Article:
The AD industry aims to expand bioenergy crops to cover 282,900 hectares – this land could instead be used to grow enough peas to feed 1 million people per year. Grown in rotation, planting vining peas would be much better for soils than maize. Growing peas would also contribute to the UK’s vital shift away from meat intensive diets to eating more plant-based proteins. So from the perspective of food security and soil health, it makes more sense to use valuable cropland to grow food to feed people. The AD industry claims that land spared by preventing food waste could be freed up for bioenergy crops – but this would be a disaster, since this land too would be better used for planting trees, growing plant-based proteins, or for solar PV energy generation.

Growing grass as a bioenergy crop is particularly bad use of land – generating very little energy per hectare, and covering a large area resulting in indirect land use change. Grasses used for AD are often monocrop grasses grown on land which usually requires lots of synthetic fertiliser. Grass leys can increase soil carbon in depleted soils, although long-rotation perennial crops and forests do this more effectively. We found that planting trees saves 11.5 times more emissions per hectare than growing grass as a bioenergy crop, even in today’s context where energy from AD displaces some fossil fuels. In a net zero context, where we have transitioned to more renewables in our energy mix, using grass to feed AD plants actually causes net positive (extra) emissions, not savings:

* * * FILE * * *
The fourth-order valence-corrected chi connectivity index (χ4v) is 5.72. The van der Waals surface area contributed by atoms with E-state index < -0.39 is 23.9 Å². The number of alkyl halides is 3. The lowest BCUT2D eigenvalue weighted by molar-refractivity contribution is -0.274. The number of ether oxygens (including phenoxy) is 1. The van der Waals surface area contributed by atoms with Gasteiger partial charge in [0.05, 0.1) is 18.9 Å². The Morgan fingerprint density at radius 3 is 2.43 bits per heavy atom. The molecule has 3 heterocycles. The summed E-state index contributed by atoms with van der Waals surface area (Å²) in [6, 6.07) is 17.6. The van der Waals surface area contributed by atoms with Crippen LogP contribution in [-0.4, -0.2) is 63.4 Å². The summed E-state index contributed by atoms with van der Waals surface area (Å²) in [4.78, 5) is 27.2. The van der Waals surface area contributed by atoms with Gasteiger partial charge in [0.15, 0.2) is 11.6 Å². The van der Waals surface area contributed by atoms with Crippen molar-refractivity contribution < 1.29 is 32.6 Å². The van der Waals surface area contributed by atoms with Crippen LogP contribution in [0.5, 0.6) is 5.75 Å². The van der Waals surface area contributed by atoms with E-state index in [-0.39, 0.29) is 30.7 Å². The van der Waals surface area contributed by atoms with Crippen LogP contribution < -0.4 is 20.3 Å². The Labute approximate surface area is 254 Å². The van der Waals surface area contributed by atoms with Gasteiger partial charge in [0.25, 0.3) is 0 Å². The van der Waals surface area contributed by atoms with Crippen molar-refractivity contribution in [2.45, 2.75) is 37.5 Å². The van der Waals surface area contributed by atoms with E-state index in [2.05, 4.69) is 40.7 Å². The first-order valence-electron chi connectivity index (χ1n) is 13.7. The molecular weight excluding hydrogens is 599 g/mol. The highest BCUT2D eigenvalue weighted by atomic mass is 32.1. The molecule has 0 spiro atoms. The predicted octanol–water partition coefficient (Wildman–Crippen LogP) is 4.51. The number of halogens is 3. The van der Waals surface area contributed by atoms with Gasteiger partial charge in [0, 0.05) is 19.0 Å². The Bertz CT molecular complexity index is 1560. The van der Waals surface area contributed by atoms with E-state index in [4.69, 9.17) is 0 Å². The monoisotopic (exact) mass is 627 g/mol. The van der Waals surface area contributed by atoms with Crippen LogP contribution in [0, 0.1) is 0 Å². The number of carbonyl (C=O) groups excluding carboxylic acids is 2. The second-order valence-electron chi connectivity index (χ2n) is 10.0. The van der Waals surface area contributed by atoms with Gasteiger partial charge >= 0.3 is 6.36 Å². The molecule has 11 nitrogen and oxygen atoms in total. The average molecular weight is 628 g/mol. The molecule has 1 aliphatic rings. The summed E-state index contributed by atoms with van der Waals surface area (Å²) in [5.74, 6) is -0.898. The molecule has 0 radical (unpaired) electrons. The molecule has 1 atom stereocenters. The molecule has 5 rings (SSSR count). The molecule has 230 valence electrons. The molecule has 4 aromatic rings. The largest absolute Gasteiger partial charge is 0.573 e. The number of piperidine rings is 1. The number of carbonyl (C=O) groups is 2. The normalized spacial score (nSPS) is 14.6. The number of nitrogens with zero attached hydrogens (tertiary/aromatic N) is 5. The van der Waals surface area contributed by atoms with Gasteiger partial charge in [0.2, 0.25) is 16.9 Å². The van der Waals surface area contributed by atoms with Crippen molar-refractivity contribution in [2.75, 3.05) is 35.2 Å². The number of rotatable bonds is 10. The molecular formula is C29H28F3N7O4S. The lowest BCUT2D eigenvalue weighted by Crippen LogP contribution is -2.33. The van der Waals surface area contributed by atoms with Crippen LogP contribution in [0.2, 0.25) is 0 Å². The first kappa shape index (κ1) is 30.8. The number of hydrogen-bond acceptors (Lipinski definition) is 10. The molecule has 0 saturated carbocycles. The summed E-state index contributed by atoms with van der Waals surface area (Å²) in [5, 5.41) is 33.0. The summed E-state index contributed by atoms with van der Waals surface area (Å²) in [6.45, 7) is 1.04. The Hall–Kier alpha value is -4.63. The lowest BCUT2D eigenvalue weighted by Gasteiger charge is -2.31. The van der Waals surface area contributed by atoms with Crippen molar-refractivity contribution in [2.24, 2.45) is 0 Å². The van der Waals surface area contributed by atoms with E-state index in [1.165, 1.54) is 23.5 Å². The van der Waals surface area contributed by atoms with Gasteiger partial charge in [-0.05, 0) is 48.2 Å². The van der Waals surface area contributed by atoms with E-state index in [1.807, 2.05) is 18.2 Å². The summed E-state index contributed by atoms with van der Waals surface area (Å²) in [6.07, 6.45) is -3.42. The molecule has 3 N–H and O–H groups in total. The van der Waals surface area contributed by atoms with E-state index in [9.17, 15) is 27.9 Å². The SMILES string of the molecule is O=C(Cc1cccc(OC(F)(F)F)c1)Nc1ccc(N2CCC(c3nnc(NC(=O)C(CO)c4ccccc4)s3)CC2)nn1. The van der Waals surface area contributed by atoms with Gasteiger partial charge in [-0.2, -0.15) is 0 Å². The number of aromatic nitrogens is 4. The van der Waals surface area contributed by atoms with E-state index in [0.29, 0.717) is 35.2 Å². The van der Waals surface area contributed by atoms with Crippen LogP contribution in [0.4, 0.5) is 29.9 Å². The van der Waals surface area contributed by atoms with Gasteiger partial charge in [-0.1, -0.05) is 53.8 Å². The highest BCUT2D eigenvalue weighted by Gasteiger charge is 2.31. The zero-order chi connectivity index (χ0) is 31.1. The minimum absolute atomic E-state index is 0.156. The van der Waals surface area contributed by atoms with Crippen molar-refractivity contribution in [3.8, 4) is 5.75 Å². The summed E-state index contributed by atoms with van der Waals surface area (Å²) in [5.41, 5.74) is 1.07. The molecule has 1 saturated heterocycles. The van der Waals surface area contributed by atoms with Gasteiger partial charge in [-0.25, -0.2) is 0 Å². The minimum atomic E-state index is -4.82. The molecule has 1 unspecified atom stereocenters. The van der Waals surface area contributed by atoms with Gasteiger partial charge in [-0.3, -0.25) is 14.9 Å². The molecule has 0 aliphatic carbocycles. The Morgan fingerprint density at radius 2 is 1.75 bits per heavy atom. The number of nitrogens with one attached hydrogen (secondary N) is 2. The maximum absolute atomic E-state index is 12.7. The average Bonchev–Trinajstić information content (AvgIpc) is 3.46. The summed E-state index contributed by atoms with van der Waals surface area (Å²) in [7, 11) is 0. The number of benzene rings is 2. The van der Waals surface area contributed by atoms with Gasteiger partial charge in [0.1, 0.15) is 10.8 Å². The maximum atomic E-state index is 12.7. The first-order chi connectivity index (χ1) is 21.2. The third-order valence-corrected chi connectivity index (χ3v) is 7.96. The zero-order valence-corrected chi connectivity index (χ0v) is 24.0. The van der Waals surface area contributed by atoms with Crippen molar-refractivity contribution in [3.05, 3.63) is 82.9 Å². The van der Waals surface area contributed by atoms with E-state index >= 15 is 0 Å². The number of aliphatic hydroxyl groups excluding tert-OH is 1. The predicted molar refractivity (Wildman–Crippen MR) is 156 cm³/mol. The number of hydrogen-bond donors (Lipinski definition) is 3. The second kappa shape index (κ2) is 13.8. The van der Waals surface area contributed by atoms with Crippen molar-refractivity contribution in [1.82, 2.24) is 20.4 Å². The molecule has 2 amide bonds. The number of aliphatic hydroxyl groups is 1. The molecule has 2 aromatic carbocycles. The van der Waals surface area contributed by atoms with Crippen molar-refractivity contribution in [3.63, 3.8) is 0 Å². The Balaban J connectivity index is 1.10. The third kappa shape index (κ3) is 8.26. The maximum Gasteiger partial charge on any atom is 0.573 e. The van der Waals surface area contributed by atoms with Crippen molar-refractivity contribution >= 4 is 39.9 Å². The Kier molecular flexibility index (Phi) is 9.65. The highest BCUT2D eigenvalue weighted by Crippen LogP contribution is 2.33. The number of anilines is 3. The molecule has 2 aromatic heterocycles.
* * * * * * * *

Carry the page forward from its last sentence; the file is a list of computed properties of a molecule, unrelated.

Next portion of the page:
You can also see from the above that growing maize for AD results in very low emissions savings per tonne by the net zero context. Since we will need to urgently shift to other renewable energy sources like wind and solar to avoid climate crisis, we will need to shift to this net zero context as soon as possible. Subsidies to AD would, therefore, be far better spent on alternatives. From every perspective – energy generation, food production or emissions mitigation – there are better alternative to bioenergy crops. Rather than locking in green gas, we need to focus on faster electrification of heat and transport wherever possible. A recent report found that the UK’s Heavy Goods Vehicles could be completely electrified by the 2030s, at an affordable cost of £19.3 billion. Despite this, the UK government continues to subsidise bioenergy crops for AD – albeit at a lower rate than for wastes (like food waste and manure) – paying out millions of pounds a year to some AD plants. These subsidies are generally locked in for 20 years after they are accepted – the only way for most AD plants to remain financially viable. This is a huge problem, as it effectively locks in subsidies for bioenergy crops for decades, despite the fact that their effectiveness at emissions mitigation is likely to drop dramatically during that time as we decarbonise the economy, and is already far worse than other alternatives. Worryingly, it seems like the government are poised to announce a massive increase in support for biomethane from AD plants. It is essential that public money should not go to support bioenergy crops – the government should focus its money on accelerating tree planting, plant-based proteins and solar PV construction, so that we all have enough to eat in a world safe from climate crisis. A better future demands it.